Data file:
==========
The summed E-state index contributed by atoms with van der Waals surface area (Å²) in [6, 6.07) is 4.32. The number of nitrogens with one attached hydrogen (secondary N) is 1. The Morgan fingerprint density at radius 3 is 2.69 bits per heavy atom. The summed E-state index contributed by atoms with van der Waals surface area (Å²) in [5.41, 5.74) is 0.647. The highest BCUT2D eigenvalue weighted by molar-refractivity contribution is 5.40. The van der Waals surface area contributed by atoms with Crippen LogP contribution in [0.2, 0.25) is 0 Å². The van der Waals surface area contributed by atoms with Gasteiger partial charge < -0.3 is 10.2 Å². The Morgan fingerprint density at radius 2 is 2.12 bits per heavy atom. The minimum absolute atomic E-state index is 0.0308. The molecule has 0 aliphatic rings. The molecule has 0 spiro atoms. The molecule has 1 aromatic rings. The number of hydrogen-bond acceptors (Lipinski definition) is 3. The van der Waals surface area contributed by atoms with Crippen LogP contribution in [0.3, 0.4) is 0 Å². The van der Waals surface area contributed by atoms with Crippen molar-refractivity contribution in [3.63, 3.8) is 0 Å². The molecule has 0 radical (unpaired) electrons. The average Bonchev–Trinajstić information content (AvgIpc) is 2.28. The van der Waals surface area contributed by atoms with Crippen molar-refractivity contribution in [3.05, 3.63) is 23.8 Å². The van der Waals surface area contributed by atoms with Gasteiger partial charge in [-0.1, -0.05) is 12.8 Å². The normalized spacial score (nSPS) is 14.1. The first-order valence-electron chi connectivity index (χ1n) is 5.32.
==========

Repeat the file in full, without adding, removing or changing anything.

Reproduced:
The summed E-state index contributed by atoms with van der Waals surface area (Å²) in [6, 6.07) is 4.32. The number of nitrogens with one attached hydrogen (secondary N) is 1. The Morgan fingerprint density at radius 3 is 2.69 bits per heavy atom. The summed E-state index contributed by atoms with van der Waals surface area (Å²) in [5.41, 5.74) is 0.647. The highest BCUT2D eigenvalue weighted by molar-refractivity contribution is 5.40. The van der Waals surface area contributed by atoms with Crippen LogP contribution in [0.2, 0.25) is 0 Å². The van der Waals surface area contributed by atoms with Gasteiger partial charge < -0.3 is 10.2 Å². The Morgan fingerprint density at radius 2 is 2.12 bits per heavy atom. The minimum absolute atomic E-state index is 0.0308. The molecule has 0 aliphatic rings. The molecule has 0 spiro atoms. The molecule has 1 aromatic rings. The number of hydrogen-bond acceptors (Lipinski definition) is 3. The van der Waals surface area contributed by atoms with Crippen LogP contribution in [0.3, 0.4) is 0 Å². The van der Waals surface area contributed by atoms with Crippen molar-refractivity contribution in [3.63, 3.8) is 0 Å². The molecule has 0 radical (unpaired) electrons. The average Bonchev–Trinajstić information content (AvgIpc) is 2.28. The van der Waals surface area contributed by atoms with Crippen molar-refractivity contribution in [3.05, 3.63) is 23.8 Å². The van der Waals surface area contributed by atoms with Gasteiger partial charge in [-0.1, -0.05) is 12.8 Å². The normalized spacial score (nSPS) is 14.1. The first-order valence-electron chi connectivity index (χ1n) is 5.32.